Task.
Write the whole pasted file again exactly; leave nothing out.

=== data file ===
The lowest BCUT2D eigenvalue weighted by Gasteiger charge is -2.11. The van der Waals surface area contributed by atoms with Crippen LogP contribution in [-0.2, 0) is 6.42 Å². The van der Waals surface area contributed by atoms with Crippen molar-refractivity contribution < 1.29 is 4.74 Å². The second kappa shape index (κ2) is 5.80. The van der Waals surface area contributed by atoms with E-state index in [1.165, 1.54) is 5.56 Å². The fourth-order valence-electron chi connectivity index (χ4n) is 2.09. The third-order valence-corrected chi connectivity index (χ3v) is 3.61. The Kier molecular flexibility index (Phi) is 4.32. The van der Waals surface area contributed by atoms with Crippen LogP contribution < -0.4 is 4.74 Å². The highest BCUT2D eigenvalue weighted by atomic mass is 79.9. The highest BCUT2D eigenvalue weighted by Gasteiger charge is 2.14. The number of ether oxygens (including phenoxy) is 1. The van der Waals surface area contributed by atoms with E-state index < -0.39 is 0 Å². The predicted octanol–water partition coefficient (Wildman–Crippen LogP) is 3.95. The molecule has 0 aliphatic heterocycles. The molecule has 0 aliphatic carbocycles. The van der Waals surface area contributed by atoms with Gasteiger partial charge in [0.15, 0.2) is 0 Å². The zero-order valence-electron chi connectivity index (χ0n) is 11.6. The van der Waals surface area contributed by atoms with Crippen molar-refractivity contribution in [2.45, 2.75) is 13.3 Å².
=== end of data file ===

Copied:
The lowest BCUT2D eigenvalue weighted by Gasteiger charge is -2.11. The van der Waals surface area contributed by atoms with Crippen LogP contribution in [-0.2, 0) is 6.42 Å². The van der Waals surface area contributed by atoms with Crippen molar-refractivity contribution < 1.29 is 4.74 Å². The second kappa shape index (κ2) is 5.80. The van der Waals surface area contributed by atoms with E-state index in [1.165, 1.54) is 5.56 Å². The fourth-order valence-electron chi connectivity index (χ4n) is 2.09. The third-order valence-corrected chi connectivity index (χ3v) is 3.61. The Kier molecular flexibility index (Phi) is 4.32. The van der Waals surface area contributed by atoms with Crippen LogP contribution < -0.4 is 4.74 Å². The highest BCUT2D eigenvalue weighted by atomic mass is 79.9. The highest BCUT2D eigenvalue weighted by Gasteiger charge is 2.14. The number of ether oxygens (including phenoxy) is 1. The van der Waals surface area contributed by atoms with E-state index < -0.39 is 0 Å². The predicted octanol–water partition coefficient (Wildman–Crippen LogP) is 3.95. The molecule has 0 aliphatic heterocycles. The molecule has 0 aliphatic carbocycles. The van der Waals surface area contributed by atoms with Gasteiger partial charge in [0.15, 0.2) is 0 Å². The zero-order valence-electron chi connectivity index (χ0n) is 11.6. The van der Waals surface area contributed by atoms with Crippen molar-refractivity contribution in [2.45, 2.75) is 13.3 Å².